The source of water and any related issues must be disclosed. City water or well? Any defects or concerns with a well should be disclosed. No need to guess – if there is an issue and you know about it, state what you know in the simplest terms possible. We’ll talk later about what to do if you kinda sorta think something might be going on.
If your property is part of an HOA or any other Common Interest Community (Hint: if you pay dues or follow rules of any type based on an organization in your neighborhood or community, it is a CIC and should be disclosed.) you not only need to indicate that your property is part of an HOA on the Seller’s Property Disclosure, but you are required to send all relevant HOA documents to your listing agent prior to going active on the market.
If a new road is planned for a few months after the closing and you know about it (you’ve gotten a letter or other confirmation), disclose it. If you’ve heard unconfirmed rumors about a road or other transportation project in the vicinity, no need to disclose. There might someday be teleportation device straight to Mars in your backyard – but dreaming doesn’t make it so, therefore no need to disclose.
If you or your cousin Bubba is now, or has in the past, run a meth lab out of your home… well – you’ve probably got bigger problems than selling the house. However, you really ought to come clean about it on the property disclosure. All joking aside, if your home was once the site of a methamphetamine laboratory and has undergone a qualified, complete remediation, you do not have to include this information on the Seller’s Property Disclosure.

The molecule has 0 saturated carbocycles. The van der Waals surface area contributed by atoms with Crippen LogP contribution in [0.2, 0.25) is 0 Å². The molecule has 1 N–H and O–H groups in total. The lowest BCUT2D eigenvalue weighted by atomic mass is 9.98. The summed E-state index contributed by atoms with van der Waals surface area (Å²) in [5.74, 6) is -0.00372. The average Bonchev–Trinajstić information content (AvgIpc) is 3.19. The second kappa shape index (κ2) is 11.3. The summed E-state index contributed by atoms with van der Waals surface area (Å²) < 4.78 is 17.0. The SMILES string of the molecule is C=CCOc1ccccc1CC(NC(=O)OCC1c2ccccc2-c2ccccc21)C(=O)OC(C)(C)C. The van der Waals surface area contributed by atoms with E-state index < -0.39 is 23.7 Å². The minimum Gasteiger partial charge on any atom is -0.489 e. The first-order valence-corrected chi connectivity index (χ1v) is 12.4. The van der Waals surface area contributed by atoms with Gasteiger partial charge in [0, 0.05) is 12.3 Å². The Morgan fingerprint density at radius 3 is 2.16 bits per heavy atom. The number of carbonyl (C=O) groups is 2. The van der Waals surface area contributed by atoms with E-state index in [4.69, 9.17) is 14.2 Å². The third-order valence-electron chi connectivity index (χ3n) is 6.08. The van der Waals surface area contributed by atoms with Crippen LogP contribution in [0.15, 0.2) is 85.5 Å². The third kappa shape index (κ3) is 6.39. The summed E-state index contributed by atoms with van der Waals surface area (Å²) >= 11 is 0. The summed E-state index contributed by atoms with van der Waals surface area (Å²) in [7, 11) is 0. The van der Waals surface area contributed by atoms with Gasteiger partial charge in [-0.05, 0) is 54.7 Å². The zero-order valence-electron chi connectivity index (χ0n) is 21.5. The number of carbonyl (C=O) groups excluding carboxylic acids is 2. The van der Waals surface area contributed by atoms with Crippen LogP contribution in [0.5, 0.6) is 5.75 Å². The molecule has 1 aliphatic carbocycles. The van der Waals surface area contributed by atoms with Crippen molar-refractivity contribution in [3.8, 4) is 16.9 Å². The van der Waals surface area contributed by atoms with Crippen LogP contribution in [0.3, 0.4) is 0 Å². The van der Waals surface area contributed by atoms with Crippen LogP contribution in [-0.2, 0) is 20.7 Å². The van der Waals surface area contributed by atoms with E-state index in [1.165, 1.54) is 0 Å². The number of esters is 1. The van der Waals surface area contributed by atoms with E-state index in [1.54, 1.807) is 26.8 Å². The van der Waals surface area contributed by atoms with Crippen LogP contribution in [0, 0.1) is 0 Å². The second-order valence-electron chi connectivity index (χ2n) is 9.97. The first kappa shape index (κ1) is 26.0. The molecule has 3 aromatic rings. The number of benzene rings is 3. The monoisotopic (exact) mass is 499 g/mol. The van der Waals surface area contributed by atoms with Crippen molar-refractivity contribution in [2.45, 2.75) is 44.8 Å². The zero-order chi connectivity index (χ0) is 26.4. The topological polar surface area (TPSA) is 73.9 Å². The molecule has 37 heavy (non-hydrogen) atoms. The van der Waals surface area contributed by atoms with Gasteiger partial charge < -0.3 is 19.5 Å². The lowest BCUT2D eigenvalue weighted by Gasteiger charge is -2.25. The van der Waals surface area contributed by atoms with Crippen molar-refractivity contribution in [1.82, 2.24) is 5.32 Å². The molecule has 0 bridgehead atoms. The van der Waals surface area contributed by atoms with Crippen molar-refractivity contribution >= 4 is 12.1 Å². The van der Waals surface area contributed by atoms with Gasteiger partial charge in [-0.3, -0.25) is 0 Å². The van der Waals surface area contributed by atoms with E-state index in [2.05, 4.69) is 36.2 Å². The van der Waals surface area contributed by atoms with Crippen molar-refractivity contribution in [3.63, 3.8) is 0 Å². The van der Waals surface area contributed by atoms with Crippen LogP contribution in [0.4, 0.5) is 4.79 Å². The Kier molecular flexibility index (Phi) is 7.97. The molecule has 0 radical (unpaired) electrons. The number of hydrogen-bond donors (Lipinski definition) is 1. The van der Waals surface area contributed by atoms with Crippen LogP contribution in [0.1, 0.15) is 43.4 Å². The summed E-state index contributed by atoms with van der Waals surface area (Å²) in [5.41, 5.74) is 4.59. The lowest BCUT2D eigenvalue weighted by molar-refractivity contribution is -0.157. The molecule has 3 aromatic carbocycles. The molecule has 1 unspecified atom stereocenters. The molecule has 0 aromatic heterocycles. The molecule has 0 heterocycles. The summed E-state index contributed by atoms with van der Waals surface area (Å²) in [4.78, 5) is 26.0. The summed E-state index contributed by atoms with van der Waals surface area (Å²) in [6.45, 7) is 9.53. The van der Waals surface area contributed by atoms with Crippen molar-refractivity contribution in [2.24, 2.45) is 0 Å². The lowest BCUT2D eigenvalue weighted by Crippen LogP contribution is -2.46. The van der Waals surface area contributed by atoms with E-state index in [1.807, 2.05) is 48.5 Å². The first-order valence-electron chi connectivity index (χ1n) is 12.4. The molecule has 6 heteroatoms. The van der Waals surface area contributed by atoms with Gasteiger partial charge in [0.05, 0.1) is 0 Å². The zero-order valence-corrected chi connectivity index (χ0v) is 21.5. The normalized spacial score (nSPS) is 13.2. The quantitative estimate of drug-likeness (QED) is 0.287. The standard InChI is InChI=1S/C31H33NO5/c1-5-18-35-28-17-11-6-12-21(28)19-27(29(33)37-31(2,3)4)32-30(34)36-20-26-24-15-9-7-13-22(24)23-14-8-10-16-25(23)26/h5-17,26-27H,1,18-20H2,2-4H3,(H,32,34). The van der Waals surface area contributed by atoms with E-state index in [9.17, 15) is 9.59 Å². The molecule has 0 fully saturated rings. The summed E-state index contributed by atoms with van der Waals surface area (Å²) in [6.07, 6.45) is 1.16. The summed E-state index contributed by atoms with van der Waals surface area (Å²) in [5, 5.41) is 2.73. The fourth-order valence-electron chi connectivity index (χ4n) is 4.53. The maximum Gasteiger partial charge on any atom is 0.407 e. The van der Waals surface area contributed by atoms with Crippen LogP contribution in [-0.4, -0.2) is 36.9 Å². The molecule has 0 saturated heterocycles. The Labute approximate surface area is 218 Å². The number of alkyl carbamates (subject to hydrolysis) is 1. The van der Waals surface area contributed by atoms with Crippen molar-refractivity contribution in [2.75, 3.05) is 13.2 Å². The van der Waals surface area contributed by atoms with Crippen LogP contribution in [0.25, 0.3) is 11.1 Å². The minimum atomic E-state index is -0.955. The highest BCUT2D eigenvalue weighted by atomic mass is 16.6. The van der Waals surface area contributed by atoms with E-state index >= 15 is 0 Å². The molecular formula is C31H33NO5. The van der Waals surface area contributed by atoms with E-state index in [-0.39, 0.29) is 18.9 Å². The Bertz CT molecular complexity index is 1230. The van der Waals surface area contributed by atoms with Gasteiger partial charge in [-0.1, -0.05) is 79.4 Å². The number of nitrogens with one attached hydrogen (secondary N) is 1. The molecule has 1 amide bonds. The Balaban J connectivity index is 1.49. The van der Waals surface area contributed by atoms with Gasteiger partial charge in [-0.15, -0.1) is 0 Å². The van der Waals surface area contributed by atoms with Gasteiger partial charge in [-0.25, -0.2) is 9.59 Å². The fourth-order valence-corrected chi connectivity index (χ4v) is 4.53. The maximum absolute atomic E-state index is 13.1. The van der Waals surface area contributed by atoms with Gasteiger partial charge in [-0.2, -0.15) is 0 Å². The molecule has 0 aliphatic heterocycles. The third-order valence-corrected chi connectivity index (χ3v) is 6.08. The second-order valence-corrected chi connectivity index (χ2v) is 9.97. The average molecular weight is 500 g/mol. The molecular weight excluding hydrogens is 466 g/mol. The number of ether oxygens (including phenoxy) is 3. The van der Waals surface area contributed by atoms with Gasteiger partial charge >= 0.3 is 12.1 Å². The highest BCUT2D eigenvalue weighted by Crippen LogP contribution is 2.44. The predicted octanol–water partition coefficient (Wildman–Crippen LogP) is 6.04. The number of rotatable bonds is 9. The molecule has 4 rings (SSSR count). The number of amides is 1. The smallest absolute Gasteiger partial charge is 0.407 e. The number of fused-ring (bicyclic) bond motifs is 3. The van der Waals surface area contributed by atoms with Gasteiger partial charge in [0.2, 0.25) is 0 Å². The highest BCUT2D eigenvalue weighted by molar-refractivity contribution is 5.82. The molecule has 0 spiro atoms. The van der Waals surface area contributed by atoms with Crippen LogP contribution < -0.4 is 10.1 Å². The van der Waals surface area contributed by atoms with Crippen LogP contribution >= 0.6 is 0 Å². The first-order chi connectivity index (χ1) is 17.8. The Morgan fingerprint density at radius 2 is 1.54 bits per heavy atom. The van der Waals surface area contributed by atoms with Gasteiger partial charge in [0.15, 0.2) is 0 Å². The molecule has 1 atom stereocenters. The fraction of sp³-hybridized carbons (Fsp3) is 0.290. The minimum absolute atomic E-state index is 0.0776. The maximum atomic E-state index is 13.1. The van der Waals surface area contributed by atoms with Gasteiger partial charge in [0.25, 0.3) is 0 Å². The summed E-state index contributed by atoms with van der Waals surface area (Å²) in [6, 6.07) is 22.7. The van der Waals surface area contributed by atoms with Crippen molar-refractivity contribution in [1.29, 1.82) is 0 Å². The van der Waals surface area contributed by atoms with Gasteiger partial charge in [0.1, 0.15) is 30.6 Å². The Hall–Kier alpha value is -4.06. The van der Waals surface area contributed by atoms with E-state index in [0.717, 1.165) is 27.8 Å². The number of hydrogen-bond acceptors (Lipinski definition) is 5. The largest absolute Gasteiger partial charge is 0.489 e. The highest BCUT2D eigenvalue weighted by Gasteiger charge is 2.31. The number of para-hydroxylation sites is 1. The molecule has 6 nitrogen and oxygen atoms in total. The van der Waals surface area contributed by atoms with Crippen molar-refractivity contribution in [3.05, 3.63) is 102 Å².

WHAT ELSE IS COVERED ON THE SELLER’S PROPERTY DISCLOSURE?
If your dishwasher is on the fritz, the buyer will find out during the Inspection. Just write it down and keep on truckin’.
If you’ve made repairs to the roof, note them. Provide receipts for the work as you are able. Disclosing damage you have repaired is a positive signal to the buyer that you are on the up and up; they’ll feel good about the transaction and your willingness to be forthcoming.
HEATING, PLUMBING, ELECTRICAL:
Same deal. If you’ve had work done, disclose it. If you know there is a major issue, like the electrical is not to code, or maybe you were informed of the need to replace large portions of the plumbing when you purchased the home, and you never completed the work; bite the bullet and disclose this information. You can’t unknow this kind of information, and ethically you are bound to disclose.
Ah – the nebulous “other” realm of the Seller’s Property Disclosure. This is the spot for everything not specifically outlined elsewhere on the property disclosure. A good rule of thumb here is: If you would want to know about a particular issue regarding a home you were about to purchase, you should consider disclosing the issue. Items here include zoning issues, boundary disputes, insect infestations… Another thing to consider? If you’ve got ants, get rid of them. If you take care of the problem, you won’t have anything to disclose. Don’t defer maintenance if you are selling your home. Fix the issues you can afford to fix before your home goes active.
Try not to get too flustered when you reach the notorious “Section M.”
WHAT YOU DO NOT HAVE TO DISCLOSE:
Conjecture, “what ifs,” and, “maybes,” do not belong on the seller’s disclosure form. If you have actual, factual knowledge of a defect or issue with your home, state it clearly and simply on the form. Otherwise, keep calm and carry on. And don’t feel pressured to answer every query on the form. If you do not know about the state of an item on the Seller’s Property Disclosure, check “do not know.” It’s okay not to know.
The Seller’s Property Disclosure covers your home top to bottom, interior and exterior – and it will start to feel a bit tedious by the end. Don’t give up! Answer briefly and honestly and disclose only what you actually know. When you are forthcoming about the state of your home and any existing issues, you can be confident as the deal progresses – and the buyer will be, too.